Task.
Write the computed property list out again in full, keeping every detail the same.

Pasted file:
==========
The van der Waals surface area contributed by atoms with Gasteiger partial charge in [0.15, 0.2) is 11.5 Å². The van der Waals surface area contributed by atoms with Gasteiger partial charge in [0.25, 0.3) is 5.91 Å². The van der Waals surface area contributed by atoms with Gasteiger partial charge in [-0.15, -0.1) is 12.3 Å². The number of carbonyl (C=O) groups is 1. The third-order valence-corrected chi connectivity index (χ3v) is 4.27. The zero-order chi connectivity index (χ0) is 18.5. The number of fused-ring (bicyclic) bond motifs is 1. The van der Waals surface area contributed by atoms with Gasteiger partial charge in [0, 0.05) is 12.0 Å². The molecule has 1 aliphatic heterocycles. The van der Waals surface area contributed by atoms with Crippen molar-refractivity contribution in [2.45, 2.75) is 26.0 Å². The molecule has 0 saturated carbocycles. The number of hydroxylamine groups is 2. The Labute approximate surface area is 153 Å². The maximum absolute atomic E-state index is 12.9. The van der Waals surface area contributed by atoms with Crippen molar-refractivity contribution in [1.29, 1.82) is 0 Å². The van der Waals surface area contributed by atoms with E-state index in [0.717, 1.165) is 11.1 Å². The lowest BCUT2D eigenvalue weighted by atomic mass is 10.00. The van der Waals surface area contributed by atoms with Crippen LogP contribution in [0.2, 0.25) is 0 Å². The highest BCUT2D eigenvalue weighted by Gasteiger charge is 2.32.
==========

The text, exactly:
The van der Waals surface area contributed by atoms with Gasteiger partial charge in [0.15, 0.2) is 11.5 Å². The van der Waals surface area contributed by atoms with Gasteiger partial charge in [0.25, 0.3) is 5.91 Å². The van der Waals surface area contributed by atoms with Gasteiger partial charge in [-0.15, -0.1) is 12.3 Å². The number of carbonyl (C=O) groups is 1. The third-order valence-corrected chi connectivity index (χ3v) is 4.27. The zero-order chi connectivity index (χ0) is 18.5. The number of fused-ring (bicyclic) bond motifs is 1. The van der Waals surface area contributed by atoms with Gasteiger partial charge in [0, 0.05) is 12.0 Å². The molecule has 1 aliphatic heterocycles. The van der Waals surface area contributed by atoms with Crippen molar-refractivity contribution in [2.45, 2.75) is 26.0 Å². The molecule has 0 saturated carbocycles. The number of hydroxylamine groups is 2. The Labute approximate surface area is 153 Å². The maximum absolute atomic E-state index is 12.9. The van der Waals surface area contributed by atoms with Crippen molar-refractivity contribution in [1.29, 1.82) is 0 Å². The van der Waals surface area contributed by atoms with E-state index in [0.717, 1.165) is 11.1 Å². The lowest BCUT2D eigenvalue weighted by atomic mass is 10.00. The van der Waals surface area contributed by atoms with Crippen LogP contribution in [0.2, 0.25) is 0 Å². The highest BCUT2D eigenvalue weighted by Gasteiger charge is 2.32.